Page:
Widely used drug prevents strokes.
While physicians have known that anticoagulant therapy helps to prevent some types of strokes, the finding, announced on Sept. 7 by the Agency for Health Care Policy and Research, an arm of the U.S. Public Health Service in Rockville, Md., emphasizes the drug's beneficial role for people suffering from a condition known as atrial fibrillation (AF).
"Warfarin can reduce a person's risk for stroke by 50 percent, yet fewer than half of the people who are eligible for anticoagulation therapy [receive it]," says study leader David B. Matchar of Duke University in Durham, N.C.
More than half a million Americans suffer strokes each year. A stroke occurs when narrowed blood vessels, blood clots, or bleeding in the brain deprives the brain of oxygen and nutrients. Strokes constitute the third leading cause of death in the United States, and survivors often suffer loss of vision, speech problems, and difficulties in walking.
Many strokes could be prevented, physicians agree, if people stopped smoking and took steps to control high blood pressure. However, nearly 5 percent of Americans over age 65 suffer from AF--a fast, erratic beat in the upper left chamber of the heart that causes blood to pool in the chamber and clot. People with AF run an increased risk of stroke from these clots.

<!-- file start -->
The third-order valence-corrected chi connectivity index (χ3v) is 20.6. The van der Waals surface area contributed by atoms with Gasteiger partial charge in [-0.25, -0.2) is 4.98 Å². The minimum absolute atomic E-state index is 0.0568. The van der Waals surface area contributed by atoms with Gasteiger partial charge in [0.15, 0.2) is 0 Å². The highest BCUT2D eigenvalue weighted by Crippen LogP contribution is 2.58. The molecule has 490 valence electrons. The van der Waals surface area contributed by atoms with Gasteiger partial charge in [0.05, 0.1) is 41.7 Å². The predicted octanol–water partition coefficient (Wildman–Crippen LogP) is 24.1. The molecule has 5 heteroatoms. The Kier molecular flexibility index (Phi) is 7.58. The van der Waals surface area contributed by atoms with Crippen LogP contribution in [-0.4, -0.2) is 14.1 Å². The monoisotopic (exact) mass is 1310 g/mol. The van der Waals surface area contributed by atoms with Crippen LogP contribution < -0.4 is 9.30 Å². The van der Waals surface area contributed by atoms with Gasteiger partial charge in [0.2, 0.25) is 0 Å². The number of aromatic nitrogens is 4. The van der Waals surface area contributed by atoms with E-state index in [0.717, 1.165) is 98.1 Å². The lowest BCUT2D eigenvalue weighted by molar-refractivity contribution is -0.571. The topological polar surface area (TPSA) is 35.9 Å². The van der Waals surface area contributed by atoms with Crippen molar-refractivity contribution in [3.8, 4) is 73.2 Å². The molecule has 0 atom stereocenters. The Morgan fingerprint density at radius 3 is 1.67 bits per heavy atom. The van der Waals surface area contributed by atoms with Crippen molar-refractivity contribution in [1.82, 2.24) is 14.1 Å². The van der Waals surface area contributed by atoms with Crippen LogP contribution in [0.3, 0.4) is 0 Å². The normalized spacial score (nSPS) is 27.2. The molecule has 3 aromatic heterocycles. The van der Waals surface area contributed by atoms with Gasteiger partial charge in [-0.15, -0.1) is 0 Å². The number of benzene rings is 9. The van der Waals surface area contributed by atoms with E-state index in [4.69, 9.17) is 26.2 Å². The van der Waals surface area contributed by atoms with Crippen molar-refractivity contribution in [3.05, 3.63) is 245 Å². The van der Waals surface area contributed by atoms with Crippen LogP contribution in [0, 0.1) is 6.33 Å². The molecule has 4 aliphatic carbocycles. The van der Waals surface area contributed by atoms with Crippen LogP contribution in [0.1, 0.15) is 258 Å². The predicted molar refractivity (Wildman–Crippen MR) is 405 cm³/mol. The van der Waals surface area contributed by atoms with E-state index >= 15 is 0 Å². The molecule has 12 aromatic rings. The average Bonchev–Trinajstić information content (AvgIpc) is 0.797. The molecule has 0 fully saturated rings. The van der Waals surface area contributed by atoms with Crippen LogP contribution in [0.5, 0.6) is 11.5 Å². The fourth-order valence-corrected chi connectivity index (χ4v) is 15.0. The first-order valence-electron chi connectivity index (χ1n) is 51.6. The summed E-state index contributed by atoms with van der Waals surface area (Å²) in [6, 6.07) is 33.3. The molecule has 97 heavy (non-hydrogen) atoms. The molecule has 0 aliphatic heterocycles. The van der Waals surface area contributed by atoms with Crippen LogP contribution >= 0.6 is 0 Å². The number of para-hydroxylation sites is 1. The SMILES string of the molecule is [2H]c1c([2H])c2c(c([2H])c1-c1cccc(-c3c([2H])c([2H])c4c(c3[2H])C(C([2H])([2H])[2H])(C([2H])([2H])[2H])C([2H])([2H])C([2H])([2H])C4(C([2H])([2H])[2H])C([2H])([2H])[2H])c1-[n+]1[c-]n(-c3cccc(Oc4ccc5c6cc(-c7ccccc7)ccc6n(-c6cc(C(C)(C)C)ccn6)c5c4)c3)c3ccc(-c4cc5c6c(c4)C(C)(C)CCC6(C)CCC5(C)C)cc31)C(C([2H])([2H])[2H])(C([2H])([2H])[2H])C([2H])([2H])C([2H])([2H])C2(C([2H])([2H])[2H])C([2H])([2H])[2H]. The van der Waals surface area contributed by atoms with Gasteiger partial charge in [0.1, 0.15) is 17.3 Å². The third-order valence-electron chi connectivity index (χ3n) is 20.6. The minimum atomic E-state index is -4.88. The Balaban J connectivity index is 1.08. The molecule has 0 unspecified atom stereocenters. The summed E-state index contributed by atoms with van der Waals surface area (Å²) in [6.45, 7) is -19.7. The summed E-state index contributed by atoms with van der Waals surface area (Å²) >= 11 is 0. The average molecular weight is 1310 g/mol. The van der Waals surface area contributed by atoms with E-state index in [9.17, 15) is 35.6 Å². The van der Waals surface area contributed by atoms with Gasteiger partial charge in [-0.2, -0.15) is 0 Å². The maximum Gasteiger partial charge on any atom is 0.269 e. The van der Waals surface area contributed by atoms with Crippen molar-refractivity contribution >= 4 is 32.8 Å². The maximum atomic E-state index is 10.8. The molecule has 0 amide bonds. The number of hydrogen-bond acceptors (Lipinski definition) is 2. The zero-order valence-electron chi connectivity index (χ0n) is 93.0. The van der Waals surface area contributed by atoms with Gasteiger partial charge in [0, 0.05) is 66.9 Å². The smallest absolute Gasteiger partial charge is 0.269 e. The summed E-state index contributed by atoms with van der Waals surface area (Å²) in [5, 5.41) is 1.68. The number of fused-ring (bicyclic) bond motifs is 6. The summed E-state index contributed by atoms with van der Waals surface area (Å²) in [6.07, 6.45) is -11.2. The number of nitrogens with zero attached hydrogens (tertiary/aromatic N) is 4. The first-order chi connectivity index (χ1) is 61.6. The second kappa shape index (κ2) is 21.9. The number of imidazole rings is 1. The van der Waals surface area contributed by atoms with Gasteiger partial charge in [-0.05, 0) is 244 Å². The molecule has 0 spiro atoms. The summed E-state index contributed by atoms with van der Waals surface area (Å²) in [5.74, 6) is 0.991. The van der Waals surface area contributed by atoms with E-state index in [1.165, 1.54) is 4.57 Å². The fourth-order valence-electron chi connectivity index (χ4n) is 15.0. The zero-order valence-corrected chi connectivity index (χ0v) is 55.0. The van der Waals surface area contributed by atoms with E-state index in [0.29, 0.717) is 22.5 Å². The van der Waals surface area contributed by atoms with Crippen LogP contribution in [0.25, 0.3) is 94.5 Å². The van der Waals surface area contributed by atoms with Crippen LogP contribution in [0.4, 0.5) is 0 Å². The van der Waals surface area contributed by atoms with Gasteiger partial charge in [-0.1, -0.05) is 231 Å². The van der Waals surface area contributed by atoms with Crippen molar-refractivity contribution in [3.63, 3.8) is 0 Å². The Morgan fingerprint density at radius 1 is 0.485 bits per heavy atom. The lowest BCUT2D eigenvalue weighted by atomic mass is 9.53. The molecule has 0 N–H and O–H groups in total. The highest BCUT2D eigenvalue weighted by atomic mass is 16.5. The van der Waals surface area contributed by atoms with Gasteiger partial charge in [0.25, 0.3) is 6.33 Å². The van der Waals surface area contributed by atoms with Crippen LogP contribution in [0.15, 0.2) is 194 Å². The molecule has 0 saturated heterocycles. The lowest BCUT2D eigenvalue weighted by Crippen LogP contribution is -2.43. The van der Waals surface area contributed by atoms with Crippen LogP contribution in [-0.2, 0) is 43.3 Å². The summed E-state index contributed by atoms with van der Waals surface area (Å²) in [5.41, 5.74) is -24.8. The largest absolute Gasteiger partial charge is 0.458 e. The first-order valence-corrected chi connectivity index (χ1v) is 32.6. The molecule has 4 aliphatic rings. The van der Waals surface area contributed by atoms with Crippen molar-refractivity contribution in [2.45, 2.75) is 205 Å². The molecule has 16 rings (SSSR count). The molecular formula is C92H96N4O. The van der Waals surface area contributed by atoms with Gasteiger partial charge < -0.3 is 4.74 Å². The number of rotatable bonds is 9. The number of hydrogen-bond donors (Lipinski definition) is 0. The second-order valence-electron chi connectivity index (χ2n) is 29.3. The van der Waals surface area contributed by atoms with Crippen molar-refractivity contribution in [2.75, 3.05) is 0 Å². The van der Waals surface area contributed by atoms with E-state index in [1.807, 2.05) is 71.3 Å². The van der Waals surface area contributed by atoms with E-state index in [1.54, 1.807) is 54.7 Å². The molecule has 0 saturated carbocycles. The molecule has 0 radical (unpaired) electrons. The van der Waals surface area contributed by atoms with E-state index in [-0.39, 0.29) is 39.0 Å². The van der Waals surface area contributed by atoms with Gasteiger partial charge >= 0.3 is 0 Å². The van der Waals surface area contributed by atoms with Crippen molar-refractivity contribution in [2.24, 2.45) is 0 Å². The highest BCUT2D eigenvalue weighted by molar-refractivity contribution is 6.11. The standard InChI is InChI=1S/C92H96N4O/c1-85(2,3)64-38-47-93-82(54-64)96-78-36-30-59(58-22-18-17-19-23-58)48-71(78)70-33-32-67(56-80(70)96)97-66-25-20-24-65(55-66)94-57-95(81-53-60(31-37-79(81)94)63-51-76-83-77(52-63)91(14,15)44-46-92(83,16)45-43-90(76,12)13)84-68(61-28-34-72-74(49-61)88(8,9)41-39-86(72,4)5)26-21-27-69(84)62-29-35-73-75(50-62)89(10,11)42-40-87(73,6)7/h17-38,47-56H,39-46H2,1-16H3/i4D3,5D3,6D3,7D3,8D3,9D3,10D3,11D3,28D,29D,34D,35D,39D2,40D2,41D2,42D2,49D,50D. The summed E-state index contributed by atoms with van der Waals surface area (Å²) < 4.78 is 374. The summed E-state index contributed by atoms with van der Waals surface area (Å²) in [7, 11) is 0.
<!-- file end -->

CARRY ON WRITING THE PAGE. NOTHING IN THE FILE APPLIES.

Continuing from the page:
Physicians have refrained from widespread use of warfarin to prevent stroke, Matchar says, because the drug can cause severe bleeding. Since there's no way to tell which patients will suffer strokes, many doctors questioned whether warfarin's ability to prevent stroke outweighed the risks of taking it. Moreover, each person requires an individual dosage schedule and monthly monitoring.
Matchar and his colleagues on the federal stroke prevention study examined records from eight centers across the country and found that "for every one person who suffers a serious bleeding complication, warfarin prevents 20 strokes and deaths," says Matchar.
The finding was so dramatic that the federal agency took the unusual step of announcing its results early. The warfarin work represents only one aspect of the overall study, which is designed to test a variety of methods for preventing strokes of all kinds.
Clifton R. Gaus, an administrator at the agency, says that caring for stroke victims costs an estimated $30 billion a year. Giving AF patients anticoagulants would reduce health care costs by some $600 million a year, he notes.
Roger L. Weir of Howard University College of Medicine in Washington, D.C., who represents the American Heart Association, points out that warfarin requires careful monitoring to prevent serious bleeding complications. Matchar agrees but notes that nurse practitioners, physician assistants, and nurses could provide appropriate monitoring under a physician's supervision.
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|Title Annotation:||warfarin helps reduce strokes in atrial fibrillation patients|
|Article Type:||Brief Article|
|Date:||Sep 16, 1995|
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